Patrick Mooney, Co-Lead TA, Department of English
Office Hours this spring (for TAs): Th 1:30-2:30 (& by appt), in Nicoletti's.
Email: patrickmooney AT umail DOT ucsb DOT edu
Voicemail: (805) 272-0069
During the first two workshops in this series, our focus was on writing web pages in such a way that the information was visible, intelligible, and attractive to humans viewing the web pages. But web pages aren't just viewed by humans; they're also
read in various ways by machines. Of course, one of these has been touched on briefly already: HTML files are read by web browsers and rendered to produce the visible
web pages that all of us interact with all the time. But there are some other more or less obvious examples of web pages being read by machines that we should consider:
This workshop focuses on how information that's represented in human-readable web pages can be made more machine-readable. We're primarily talking about:
<head>section, which encode metadata.
I recommend that you install the Operator Firefox extension and set up at least a minimalist Google+ profile, if you haven't already. (You are also welcome to connect to me on G+, if you'd like.) More details can be found here.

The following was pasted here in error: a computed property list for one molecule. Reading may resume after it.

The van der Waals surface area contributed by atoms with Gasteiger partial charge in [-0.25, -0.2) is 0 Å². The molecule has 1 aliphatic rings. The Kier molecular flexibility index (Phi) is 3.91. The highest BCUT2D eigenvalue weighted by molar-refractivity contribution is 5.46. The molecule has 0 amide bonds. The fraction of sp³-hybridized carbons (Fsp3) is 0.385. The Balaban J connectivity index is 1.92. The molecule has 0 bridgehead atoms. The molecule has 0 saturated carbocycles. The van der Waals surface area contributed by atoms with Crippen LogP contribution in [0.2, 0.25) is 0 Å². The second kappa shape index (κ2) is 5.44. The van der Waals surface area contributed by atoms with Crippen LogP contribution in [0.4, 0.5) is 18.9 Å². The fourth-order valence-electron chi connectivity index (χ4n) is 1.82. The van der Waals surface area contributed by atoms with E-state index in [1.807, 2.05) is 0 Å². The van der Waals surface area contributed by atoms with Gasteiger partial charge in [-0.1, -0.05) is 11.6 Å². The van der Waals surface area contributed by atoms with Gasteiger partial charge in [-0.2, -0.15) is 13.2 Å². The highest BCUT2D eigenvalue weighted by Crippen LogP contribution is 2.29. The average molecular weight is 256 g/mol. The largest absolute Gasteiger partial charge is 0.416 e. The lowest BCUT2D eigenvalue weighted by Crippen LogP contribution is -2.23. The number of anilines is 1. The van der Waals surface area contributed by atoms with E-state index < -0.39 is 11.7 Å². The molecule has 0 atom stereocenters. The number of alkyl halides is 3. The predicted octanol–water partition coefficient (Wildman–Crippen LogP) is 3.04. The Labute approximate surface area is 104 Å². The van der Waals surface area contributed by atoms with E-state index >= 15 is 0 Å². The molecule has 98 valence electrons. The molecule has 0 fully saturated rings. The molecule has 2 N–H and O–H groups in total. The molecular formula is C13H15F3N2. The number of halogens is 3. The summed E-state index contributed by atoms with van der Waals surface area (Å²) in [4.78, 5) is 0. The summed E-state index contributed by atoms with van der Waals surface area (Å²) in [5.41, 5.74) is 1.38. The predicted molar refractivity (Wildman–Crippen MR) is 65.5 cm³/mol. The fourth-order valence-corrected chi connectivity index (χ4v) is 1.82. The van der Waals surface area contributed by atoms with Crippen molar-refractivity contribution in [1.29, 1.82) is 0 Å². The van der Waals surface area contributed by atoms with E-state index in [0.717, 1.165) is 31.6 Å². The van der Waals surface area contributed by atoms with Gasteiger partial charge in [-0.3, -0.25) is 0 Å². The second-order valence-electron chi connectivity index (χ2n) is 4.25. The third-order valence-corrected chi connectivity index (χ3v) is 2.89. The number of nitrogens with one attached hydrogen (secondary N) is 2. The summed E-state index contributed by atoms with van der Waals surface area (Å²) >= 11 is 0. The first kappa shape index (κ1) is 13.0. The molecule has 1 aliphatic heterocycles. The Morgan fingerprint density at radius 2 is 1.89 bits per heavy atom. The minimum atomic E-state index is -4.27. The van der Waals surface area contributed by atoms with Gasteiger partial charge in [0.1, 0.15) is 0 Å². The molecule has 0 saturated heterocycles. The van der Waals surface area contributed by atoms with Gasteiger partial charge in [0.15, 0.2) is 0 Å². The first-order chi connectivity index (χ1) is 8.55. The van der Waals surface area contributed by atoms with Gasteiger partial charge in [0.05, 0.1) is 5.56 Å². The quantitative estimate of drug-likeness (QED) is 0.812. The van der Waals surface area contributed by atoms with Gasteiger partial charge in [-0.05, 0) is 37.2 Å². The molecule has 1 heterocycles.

Homework (which you can adapt in scope to your own schedule): As I said in the first workshop, you won't actually be learning these skills unless you practice them. My recommendation is that you produce a short "about me" HTML document that includes your name, a photo, and several links to you on other web sites (social networks, the English department's profile for you, etc.). I also recommend that your markup be semantic rather than presentational, and we'll talk in even more detail about why I recommend this than we did in the second workshop. (If you need more information about what I mean when I say this, you might want to watch the screencast or view the slideshow from the first workshop.)
Feel free to peruse any of the links in the sections outlined below. You may find, if you are pressed for time (and who among us isn't?), that a good set of quick background reading would be skimming one or more articles in the conceptual background section, plus looking at the descriptions of the hCard and/or XFN microformats. (If the technical descriptions seem difficult, don't let that deter you from coming: I'll go over the important bits in layperson's terms.)
Available here, and divided into these categories: